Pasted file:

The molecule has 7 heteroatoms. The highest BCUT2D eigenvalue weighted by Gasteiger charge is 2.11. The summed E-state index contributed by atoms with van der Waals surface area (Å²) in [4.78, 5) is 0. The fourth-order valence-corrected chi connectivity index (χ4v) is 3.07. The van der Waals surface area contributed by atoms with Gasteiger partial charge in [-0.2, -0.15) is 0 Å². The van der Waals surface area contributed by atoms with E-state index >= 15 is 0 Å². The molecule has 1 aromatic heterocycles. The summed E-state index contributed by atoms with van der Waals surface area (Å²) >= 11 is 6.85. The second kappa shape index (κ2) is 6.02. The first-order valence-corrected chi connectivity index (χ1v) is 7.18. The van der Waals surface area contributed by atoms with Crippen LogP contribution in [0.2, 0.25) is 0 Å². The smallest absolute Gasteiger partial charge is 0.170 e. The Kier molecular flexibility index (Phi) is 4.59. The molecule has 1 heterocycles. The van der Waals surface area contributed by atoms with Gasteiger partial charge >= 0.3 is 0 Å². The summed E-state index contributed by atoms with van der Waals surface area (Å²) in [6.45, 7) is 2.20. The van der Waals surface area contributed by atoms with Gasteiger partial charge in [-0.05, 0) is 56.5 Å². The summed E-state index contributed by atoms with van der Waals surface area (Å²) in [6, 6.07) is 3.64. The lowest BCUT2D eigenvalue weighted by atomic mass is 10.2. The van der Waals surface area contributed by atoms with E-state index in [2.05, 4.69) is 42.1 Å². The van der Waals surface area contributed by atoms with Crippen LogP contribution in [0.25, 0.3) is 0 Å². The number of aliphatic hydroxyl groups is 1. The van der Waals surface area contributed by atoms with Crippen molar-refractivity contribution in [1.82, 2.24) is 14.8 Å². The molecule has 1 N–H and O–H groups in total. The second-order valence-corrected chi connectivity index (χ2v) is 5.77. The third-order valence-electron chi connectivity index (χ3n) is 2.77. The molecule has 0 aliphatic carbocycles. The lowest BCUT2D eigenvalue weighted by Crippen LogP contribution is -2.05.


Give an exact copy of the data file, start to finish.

The molecule has 7 heteroatoms. The highest BCUT2D eigenvalue weighted by Gasteiger charge is 2.11. The summed E-state index contributed by atoms with van der Waals surface area (Å²) in [4.78, 5) is 0. The fourth-order valence-corrected chi connectivity index (χ4v) is 3.07. The van der Waals surface area contributed by atoms with Gasteiger partial charge in [-0.2, -0.15) is 0 Å². The van der Waals surface area contributed by atoms with E-state index >= 15 is 0 Å². The molecule has 1 aromatic heterocycles. The summed E-state index contributed by atoms with van der Waals surface area (Å²) >= 11 is 6.85. The second kappa shape index (κ2) is 6.02. The first-order valence-corrected chi connectivity index (χ1v) is 7.18. The van der Waals surface area contributed by atoms with Crippen LogP contribution in [0.2, 0.25) is 0 Å². The smallest absolute Gasteiger partial charge is 0.170 e. The Kier molecular flexibility index (Phi) is 4.59. The molecule has 1 heterocycles. The van der Waals surface area contributed by atoms with Gasteiger partial charge >= 0.3 is 0 Å². The summed E-state index contributed by atoms with van der Waals surface area (Å²) in [6.45, 7) is 2.20. The van der Waals surface area contributed by atoms with Gasteiger partial charge in [-0.05, 0) is 56.5 Å². The summed E-state index contributed by atoms with van der Waals surface area (Å²) in [6, 6.07) is 3.64. The lowest BCUT2D eigenvalue weighted by atomic mass is 10.2. The van der Waals surface area contributed by atoms with E-state index in [2.05, 4.69) is 42.1 Å². The van der Waals surface area contributed by atoms with Crippen LogP contribution in [0.25, 0.3) is 0 Å². The number of aliphatic hydroxyl groups is 1. The van der Waals surface area contributed by atoms with Crippen molar-refractivity contribution in [1.82, 2.24) is 14.8 Å². The molecule has 1 N–H and O–H groups in total. The second-order valence-corrected chi connectivity index (χ2v) is 5.77. The third-order valence-electron chi connectivity index (χ3n) is 2.77. The molecule has 0 aliphatic carbocycles. The lowest BCUT2D eigenvalue weighted by Crippen LogP contribution is -2.05.